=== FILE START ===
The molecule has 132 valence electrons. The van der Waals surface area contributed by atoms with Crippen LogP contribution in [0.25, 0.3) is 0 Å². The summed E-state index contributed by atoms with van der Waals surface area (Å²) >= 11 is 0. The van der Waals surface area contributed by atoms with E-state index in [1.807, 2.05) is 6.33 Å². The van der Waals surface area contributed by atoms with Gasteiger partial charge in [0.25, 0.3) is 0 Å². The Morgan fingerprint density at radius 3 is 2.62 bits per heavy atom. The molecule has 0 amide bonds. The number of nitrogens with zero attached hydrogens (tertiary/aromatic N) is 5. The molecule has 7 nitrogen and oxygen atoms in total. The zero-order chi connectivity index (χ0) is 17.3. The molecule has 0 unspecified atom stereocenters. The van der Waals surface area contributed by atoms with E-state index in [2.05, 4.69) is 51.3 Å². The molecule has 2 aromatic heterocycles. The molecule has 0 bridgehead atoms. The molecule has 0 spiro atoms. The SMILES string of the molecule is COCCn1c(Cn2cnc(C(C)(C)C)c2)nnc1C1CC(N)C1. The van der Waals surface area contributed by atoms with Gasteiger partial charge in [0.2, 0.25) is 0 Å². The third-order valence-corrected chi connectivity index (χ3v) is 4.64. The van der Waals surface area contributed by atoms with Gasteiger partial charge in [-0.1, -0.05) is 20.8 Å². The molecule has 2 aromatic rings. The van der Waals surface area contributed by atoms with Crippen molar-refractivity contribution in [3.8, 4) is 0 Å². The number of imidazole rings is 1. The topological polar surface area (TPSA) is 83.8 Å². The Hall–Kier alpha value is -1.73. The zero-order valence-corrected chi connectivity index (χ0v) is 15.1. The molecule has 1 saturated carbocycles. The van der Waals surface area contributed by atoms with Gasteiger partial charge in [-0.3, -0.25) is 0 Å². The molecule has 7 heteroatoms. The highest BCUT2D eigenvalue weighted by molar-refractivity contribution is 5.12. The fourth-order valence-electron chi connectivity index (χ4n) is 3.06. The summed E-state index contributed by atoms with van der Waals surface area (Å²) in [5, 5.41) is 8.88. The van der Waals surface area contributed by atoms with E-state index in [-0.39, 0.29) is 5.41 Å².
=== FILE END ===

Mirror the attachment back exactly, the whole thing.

The molecule has 132 valence electrons. The van der Waals surface area contributed by atoms with Crippen LogP contribution in [0.25, 0.3) is 0 Å². The summed E-state index contributed by atoms with van der Waals surface area (Å²) >= 11 is 0. The van der Waals surface area contributed by atoms with E-state index in [1.807, 2.05) is 6.33 Å². The van der Waals surface area contributed by atoms with Gasteiger partial charge in [0.25, 0.3) is 0 Å². The Morgan fingerprint density at radius 3 is 2.62 bits per heavy atom. The molecule has 0 amide bonds. The number of nitrogens with zero attached hydrogens (tertiary/aromatic N) is 5. The molecule has 7 nitrogen and oxygen atoms in total. The zero-order chi connectivity index (χ0) is 17.3. The molecule has 0 unspecified atom stereocenters. The van der Waals surface area contributed by atoms with E-state index in [2.05, 4.69) is 51.3 Å². The molecule has 2 aromatic heterocycles. The molecule has 0 bridgehead atoms. The molecule has 0 spiro atoms. The SMILES string of the molecule is COCCn1c(Cn2cnc(C(C)(C)C)c2)nnc1C1CC(N)C1. The van der Waals surface area contributed by atoms with Gasteiger partial charge in [0.2, 0.25) is 0 Å². The third-order valence-corrected chi connectivity index (χ3v) is 4.64. The van der Waals surface area contributed by atoms with Gasteiger partial charge in [-0.1, -0.05) is 20.8 Å². The molecule has 2 aromatic rings. The van der Waals surface area contributed by atoms with Crippen molar-refractivity contribution in [3.8, 4) is 0 Å². The number of imidazole rings is 1. The topological polar surface area (TPSA) is 83.8 Å². The Hall–Kier alpha value is -1.73. The zero-order valence-corrected chi connectivity index (χ0v) is 15.1. The molecule has 1 saturated carbocycles. The van der Waals surface area contributed by atoms with Gasteiger partial charge in [-0.3, -0.25) is 0 Å². The molecule has 7 heteroatoms. The highest BCUT2D eigenvalue weighted by molar-refractivity contribution is 5.12. The fourth-order valence-electron chi connectivity index (χ4n) is 3.06. The summed E-state index contributed by atoms with van der Waals surface area (Å²) in [5, 5.41) is 8.88. The van der Waals surface area contributed by atoms with E-state index in [-0.39, 0.29) is 5.41 Å².